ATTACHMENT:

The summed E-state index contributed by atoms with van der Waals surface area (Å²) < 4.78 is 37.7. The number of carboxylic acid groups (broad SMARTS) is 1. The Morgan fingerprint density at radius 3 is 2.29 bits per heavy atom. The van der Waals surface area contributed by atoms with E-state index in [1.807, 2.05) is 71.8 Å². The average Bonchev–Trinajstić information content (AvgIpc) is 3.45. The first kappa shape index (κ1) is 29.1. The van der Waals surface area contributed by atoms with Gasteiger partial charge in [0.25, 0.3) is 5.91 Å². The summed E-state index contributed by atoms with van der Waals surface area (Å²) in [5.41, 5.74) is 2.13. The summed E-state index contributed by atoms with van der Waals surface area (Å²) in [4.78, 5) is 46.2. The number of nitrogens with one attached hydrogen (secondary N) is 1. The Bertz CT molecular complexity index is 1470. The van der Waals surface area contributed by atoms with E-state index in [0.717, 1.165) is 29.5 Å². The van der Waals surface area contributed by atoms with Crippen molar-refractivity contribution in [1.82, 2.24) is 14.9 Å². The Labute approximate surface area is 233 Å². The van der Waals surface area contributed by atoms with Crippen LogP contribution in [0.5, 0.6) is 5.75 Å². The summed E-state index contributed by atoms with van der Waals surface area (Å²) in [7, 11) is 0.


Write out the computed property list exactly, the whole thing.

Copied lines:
The summed E-state index contributed by atoms with van der Waals surface area (Å²) < 4.78 is 37.7. The number of carboxylic acid groups (broad SMARTS) is 1. The Morgan fingerprint density at radius 3 is 2.29 bits per heavy atom. The van der Waals surface area contributed by atoms with E-state index in [1.807, 2.05) is 71.8 Å². The average Bonchev–Trinajstić information content (AvgIpc) is 3.45. The first kappa shape index (κ1) is 29.1. The van der Waals surface area contributed by atoms with Gasteiger partial charge in [0.25, 0.3) is 5.91 Å². The summed E-state index contributed by atoms with van der Waals surface area (Å²) in [5.41, 5.74) is 2.13. The summed E-state index contributed by atoms with van der Waals surface area (Å²) in [4.78, 5) is 46.2. The number of nitrogens with one attached hydrogen (secondary N) is 1. The Bertz CT molecular complexity index is 1470. The van der Waals surface area contributed by atoms with E-state index in [0.717, 1.165) is 29.5 Å². The van der Waals surface area contributed by atoms with Crippen molar-refractivity contribution in [1.82, 2.24) is 14.9 Å². The Labute approximate surface area is 233 Å². The van der Waals surface area contributed by atoms with Crippen LogP contribution in [0.5, 0.6) is 5.75 Å². The summed E-state index contributed by atoms with van der Waals surface area (Å²) in [7, 11) is 0.